Foot fatigue is something that a lot of people who spend long periods of time standing on their feet experience. If you work at a stand up desk, style hair, provide health care or work in a kitchen you could experience foot fatigue in your career.
What is foot fatigue?
This is a pretty common condition and foot fatigue occurs after standing or walking for a long time over a long period. What typically happens with foot fatigue is that the muscles become overly tired, they then cramp, causing you to experience pain. Foot fatigue is very common in occupations where you stand on your feet all day. It isn’t really that surprising because your feet are doing a really hard job of carrying you about. Fatigued feet are not the most serious condition you can experience but it can lead to poor posture and other health implications.
How do I know if I have it?
There are some pretty common symptoms of foot fatigue such as swelling, aching, cramping and pain. Foot fatigue symptoms are experienced over the entire foot or in specific areas of your feet such as the ball of the foot, arch or heel.
How is Foot Fatigue diagnosed?
You can diagnose foot fatigue at home, but if you're not sure visit your podiatrist and they can confirm whether or not you are suffering from foot fatigue. The main symptom to be aware of is a dull, persistent aching pain in your feet. You might also be experiencing a general overall sense of tiredness, heaviness and swelling in the feet and possibly your legs.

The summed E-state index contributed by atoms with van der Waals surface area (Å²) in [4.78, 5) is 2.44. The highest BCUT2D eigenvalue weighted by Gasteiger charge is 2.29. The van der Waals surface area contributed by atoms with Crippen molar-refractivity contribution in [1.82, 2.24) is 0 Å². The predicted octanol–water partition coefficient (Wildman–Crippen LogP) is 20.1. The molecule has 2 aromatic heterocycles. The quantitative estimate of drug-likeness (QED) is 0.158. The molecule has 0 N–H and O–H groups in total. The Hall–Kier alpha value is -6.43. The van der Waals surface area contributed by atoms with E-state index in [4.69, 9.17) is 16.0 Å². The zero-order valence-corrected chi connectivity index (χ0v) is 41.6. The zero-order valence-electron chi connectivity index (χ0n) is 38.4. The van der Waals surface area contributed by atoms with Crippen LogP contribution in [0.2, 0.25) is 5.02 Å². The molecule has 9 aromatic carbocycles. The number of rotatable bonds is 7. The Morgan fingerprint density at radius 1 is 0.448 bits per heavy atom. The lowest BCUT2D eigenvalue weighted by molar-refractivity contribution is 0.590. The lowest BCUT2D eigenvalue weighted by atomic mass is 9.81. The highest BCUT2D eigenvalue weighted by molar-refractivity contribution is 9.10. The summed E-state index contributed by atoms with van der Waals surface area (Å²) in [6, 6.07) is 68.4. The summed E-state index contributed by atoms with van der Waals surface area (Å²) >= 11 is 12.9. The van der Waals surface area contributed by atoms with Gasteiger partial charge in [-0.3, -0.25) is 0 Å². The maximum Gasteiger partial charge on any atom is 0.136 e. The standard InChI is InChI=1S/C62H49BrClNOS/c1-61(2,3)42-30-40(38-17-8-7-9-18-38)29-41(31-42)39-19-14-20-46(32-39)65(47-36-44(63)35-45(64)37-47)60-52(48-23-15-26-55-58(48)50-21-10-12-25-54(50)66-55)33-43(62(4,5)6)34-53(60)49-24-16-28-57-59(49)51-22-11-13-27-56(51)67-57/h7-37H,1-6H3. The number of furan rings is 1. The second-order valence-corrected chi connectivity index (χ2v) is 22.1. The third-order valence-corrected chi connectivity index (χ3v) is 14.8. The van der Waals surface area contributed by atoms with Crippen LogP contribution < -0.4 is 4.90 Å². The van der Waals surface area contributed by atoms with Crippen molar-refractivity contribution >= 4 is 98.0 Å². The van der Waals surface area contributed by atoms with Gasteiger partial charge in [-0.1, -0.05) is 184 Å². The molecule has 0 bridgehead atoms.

What causes foot fatigue?
Age is one of the factors of foot fatigue. As we get older, the natural fat pad on the soles of feet thins and your feet widen and flatten. For more elderly people, foot pain may be an early sign of arthritis, diabetes, or circulatory disease.
Your gender can also be factor of foot fatigue. Women tend to be at a higher risk than men for severe foot pain possibly because of of footwear, or if they become pregnant.
Choice of footwear is possibly the second most important factor in foot fatigue. Many people do not wear shoes that provide enough support. Another factor is the surface you stand on and how long you stand on it each day. This is probably one of the most significant factors. Almost every type of flooring we stand on does not provide any type of cushioning or relief. Even if your are standing on concrete that has underlay and a carpet your feet and joints will still be bearing almost all of the weight and shock.
No matter what the cause of foot fatigue is, research has shown that foot fatigue causes a person to use more energy in walking, resulting in a much greater degree of fatigue at the end of the day. This theory was proven by a research project reported in the Journal of the American Podiatric Medical Association.
How do I deal with foot fatigue?
At the end of the day when you come home you want some relief from your aching feet. A couple of quick fixes to bring your feet back to life are:
- Ice them for about 20 minutes. The cold helps to reduce inflammation.